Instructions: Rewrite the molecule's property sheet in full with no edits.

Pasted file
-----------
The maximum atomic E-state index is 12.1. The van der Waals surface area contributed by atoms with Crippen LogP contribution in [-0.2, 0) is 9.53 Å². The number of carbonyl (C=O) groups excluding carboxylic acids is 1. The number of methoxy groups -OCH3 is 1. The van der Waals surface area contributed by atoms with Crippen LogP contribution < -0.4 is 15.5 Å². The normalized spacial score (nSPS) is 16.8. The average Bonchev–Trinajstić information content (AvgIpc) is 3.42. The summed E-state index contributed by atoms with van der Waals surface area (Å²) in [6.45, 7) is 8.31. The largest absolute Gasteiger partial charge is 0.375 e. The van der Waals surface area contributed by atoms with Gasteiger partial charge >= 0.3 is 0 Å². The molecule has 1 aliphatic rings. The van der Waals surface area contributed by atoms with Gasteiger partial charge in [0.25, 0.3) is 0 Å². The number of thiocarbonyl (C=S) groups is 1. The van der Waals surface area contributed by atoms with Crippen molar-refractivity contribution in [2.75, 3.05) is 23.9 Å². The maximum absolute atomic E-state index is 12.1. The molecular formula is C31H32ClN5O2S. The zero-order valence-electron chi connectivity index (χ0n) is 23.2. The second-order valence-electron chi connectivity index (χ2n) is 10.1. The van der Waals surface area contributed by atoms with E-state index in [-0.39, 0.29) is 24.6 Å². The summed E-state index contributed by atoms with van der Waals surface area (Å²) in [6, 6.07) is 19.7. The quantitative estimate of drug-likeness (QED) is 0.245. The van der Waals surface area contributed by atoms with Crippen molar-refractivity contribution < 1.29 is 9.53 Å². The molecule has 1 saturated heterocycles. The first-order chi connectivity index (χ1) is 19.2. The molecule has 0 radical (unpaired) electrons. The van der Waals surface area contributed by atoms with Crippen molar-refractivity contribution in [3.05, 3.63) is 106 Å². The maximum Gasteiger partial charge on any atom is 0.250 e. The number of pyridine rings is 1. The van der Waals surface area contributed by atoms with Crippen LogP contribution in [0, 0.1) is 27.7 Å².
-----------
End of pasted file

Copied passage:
The maximum atomic E-state index is 12.1. The van der Waals surface area contributed by atoms with Crippen LogP contribution in [-0.2, 0) is 9.53 Å². The number of carbonyl (C=O) groups excluding carboxylic acids is 1. The number of methoxy groups -OCH3 is 1. The van der Waals surface area contributed by atoms with Crippen LogP contribution < -0.4 is 15.5 Å². The normalized spacial score (nSPS) is 16.8. The average Bonchev–Trinajstić information content (AvgIpc) is 3.42. The summed E-state index contributed by atoms with van der Waals surface area (Å²) in [6.45, 7) is 8.31. The largest absolute Gasteiger partial charge is 0.375 e. The van der Waals surface area contributed by atoms with Gasteiger partial charge >= 0.3 is 0 Å². The molecule has 1 aliphatic rings. The van der Waals surface area contributed by atoms with Gasteiger partial charge in [0.25, 0.3) is 0 Å². The number of thiocarbonyl (C=S) groups is 1. The van der Waals surface area contributed by atoms with Crippen molar-refractivity contribution in [2.75, 3.05) is 23.9 Å². The maximum absolute atomic E-state index is 12.1. The molecular formula is C31H32ClN5O2S. The zero-order valence-electron chi connectivity index (χ0n) is 23.2. The second-order valence-electron chi connectivity index (χ2n) is 10.1. The van der Waals surface area contributed by atoms with E-state index in [-0.39, 0.29) is 24.6 Å². The summed E-state index contributed by atoms with van der Waals surface area (Å²) in [6, 6.07) is 19.7. The quantitative estimate of drug-likeness (QED) is 0.245. The van der Waals surface area contributed by atoms with Crippen molar-refractivity contribution < 1.29 is 9.53 Å². The molecule has 1 saturated heterocycles. The first-order chi connectivity index (χ1) is 19.2. The molecule has 0 radical (unpaired) electrons. The van der Waals surface area contributed by atoms with Crippen molar-refractivity contribution in [3.05, 3.63) is 106 Å². The maximum Gasteiger partial charge on any atom is 0.250 e. The number of pyridine rings is 1. The van der Waals surface area contributed by atoms with Crippen LogP contribution in [0, 0.1) is 27.7 Å².